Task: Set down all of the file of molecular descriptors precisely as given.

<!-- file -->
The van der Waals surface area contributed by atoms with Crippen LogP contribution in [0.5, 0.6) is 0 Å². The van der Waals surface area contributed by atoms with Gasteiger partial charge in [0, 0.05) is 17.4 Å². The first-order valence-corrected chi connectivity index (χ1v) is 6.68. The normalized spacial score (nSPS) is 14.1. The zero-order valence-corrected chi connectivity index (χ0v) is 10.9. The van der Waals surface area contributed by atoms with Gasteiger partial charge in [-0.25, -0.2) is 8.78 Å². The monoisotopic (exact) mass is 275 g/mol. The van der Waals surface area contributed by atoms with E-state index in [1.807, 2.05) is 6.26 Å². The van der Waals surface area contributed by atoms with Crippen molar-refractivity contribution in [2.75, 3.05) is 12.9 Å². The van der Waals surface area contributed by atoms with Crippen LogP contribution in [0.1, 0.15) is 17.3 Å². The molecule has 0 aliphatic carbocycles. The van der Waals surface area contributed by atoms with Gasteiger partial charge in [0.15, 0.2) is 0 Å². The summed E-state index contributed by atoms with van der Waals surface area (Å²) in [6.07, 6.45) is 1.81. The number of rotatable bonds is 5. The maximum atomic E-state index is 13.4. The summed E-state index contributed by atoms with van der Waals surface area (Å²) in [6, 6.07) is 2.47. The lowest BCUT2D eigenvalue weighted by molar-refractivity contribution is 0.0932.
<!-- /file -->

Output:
The van der Waals surface area contributed by atoms with Crippen LogP contribution in [0.5, 0.6) is 0 Å². The van der Waals surface area contributed by atoms with Gasteiger partial charge in [0, 0.05) is 17.4 Å². The first-order valence-corrected chi connectivity index (χ1v) is 6.68. The normalized spacial score (nSPS) is 14.1. The zero-order valence-corrected chi connectivity index (χ0v) is 10.9. The van der Waals surface area contributed by atoms with Gasteiger partial charge in [-0.25, -0.2) is 8.78 Å². The monoisotopic (exact) mass is 275 g/mol. The van der Waals surface area contributed by atoms with E-state index in [1.807, 2.05) is 6.26 Å². The van der Waals surface area contributed by atoms with Crippen molar-refractivity contribution in [2.75, 3.05) is 12.9 Å². The van der Waals surface area contributed by atoms with Crippen LogP contribution in [0.1, 0.15) is 17.3 Å². The molecule has 0 aliphatic carbocycles. The van der Waals surface area contributed by atoms with Gasteiger partial charge in [0.15, 0.2) is 0 Å². The summed E-state index contributed by atoms with van der Waals surface area (Å²) in [6.07, 6.45) is 1.81. The number of rotatable bonds is 5. The maximum atomic E-state index is 13.4. The summed E-state index contributed by atoms with van der Waals surface area (Å²) in [6, 6.07) is 2.47. The lowest BCUT2D eigenvalue weighted by molar-refractivity contribution is 0.0932.